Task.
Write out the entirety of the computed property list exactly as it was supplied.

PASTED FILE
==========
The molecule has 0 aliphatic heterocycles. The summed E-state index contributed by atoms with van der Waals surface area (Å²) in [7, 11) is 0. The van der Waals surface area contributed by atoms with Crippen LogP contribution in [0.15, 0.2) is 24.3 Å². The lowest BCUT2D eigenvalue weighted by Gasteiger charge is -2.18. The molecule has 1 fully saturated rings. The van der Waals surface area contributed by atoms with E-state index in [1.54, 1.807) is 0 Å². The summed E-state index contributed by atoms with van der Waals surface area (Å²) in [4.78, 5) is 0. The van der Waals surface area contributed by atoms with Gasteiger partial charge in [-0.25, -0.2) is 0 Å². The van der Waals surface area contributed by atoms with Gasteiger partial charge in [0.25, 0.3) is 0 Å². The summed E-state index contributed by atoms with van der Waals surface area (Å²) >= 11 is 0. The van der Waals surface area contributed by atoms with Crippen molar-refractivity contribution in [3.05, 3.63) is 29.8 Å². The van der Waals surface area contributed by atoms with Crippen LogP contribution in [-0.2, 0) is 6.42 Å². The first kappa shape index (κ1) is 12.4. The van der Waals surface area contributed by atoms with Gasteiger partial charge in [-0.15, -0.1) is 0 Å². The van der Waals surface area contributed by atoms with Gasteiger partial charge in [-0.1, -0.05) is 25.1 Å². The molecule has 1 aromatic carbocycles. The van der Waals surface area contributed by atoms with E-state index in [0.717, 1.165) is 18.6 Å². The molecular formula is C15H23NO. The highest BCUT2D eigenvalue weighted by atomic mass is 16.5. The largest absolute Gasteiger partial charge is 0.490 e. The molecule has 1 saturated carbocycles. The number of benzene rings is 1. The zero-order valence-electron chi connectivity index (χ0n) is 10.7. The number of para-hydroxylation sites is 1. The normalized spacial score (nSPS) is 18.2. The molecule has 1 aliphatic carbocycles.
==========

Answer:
The molecule has 0 aliphatic heterocycles. The summed E-state index contributed by atoms with van der Waals surface area (Å²) in [7, 11) is 0. The van der Waals surface area contributed by atoms with Crippen LogP contribution in [0.15, 0.2) is 24.3 Å². The lowest BCUT2D eigenvalue weighted by Gasteiger charge is -2.18. The molecule has 1 fully saturated rings. The van der Waals surface area contributed by atoms with E-state index in [1.54, 1.807) is 0 Å². The summed E-state index contributed by atoms with van der Waals surface area (Å²) in [4.78, 5) is 0. The van der Waals surface area contributed by atoms with Gasteiger partial charge in [-0.25, -0.2) is 0 Å². The van der Waals surface area contributed by atoms with Gasteiger partial charge in [0.25, 0.3) is 0 Å². The summed E-state index contributed by atoms with van der Waals surface area (Å²) >= 11 is 0. The van der Waals surface area contributed by atoms with Crippen molar-refractivity contribution in [3.05, 3.63) is 29.8 Å². The van der Waals surface area contributed by atoms with Crippen LogP contribution in [-0.2, 0) is 6.42 Å². The first kappa shape index (κ1) is 12.4. The van der Waals surface area contributed by atoms with Gasteiger partial charge in [-0.15, -0.1) is 0 Å². The van der Waals surface area contributed by atoms with Gasteiger partial charge in [-0.1, -0.05) is 25.1 Å². The molecule has 1 aromatic carbocycles. The van der Waals surface area contributed by atoms with E-state index in [0.717, 1.165) is 18.6 Å². The molecular formula is C15H23NO. The highest BCUT2D eigenvalue weighted by atomic mass is 16.5. The largest absolute Gasteiger partial charge is 0.490 e. The molecule has 1 saturated carbocycles. The number of benzene rings is 1. The zero-order valence-electron chi connectivity index (χ0n) is 10.7. The number of para-hydroxylation sites is 1. The normalized spacial score (nSPS) is 18.2. The molecule has 1 aliphatic carbocycles.